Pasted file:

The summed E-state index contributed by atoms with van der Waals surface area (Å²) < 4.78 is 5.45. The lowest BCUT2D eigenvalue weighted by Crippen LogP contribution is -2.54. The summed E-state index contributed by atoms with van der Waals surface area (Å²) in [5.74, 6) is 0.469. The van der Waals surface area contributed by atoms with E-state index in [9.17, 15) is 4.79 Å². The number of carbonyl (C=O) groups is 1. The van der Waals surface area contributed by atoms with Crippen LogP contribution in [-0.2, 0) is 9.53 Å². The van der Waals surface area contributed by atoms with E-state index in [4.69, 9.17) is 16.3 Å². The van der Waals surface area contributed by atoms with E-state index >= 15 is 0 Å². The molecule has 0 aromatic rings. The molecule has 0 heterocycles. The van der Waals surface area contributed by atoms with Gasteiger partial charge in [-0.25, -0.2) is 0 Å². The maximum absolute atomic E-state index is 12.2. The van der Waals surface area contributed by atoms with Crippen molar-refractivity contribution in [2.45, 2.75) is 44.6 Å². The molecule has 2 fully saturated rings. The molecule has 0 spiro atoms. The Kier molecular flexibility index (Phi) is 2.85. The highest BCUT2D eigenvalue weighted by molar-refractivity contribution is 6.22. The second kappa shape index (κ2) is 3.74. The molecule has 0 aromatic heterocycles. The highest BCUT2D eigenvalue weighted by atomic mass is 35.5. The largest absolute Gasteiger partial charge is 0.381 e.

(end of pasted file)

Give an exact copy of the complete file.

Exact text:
The summed E-state index contributed by atoms with van der Waals surface area (Å²) < 4.78 is 5.45. The lowest BCUT2D eigenvalue weighted by Crippen LogP contribution is -2.54. The summed E-state index contributed by atoms with van der Waals surface area (Å²) in [5.74, 6) is 0.469. The van der Waals surface area contributed by atoms with E-state index in [9.17, 15) is 4.79 Å². The number of carbonyl (C=O) groups is 1. The van der Waals surface area contributed by atoms with Crippen LogP contribution in [-0.2, 0) is 9.53 Å². The van der Waals surface area contributed by atoms with E-state index in [4.69, 9.17) is 16.3 Å². The van der Waals surface area contributed by atoms with E-state index >= 15 is 0 Å². The molecule has 0 aromatic rings. The molecule has 0 heterocycles. The van der Waals surface area contributed by atoms with Gasteiger partial charge in [-0.25, -0.2) is 0 Å². The maximum absolute atomic E-state index is 12.2. The van der Waals surface area contributed by atoms with Crippen molar-refractivity contribution in [2.45, 2.75) is 44.6 Å². The molecule has 2 fully saturated rings. The molecule has 0 spiro atoms. The Kier molecular flexibility index (Phi) is 2.85. The highest BCUT2D eigenvalue weighted by molar-refractivity contribution is 6.22. The second kappa shape index (κ2) is 3.74. The molecule has 0 aromatic heterocycles. The highest BCUT2D eigenvalue weighted by atomic mass is 35.5. The largest absolute Gasteiger partial charge is 0.381 e.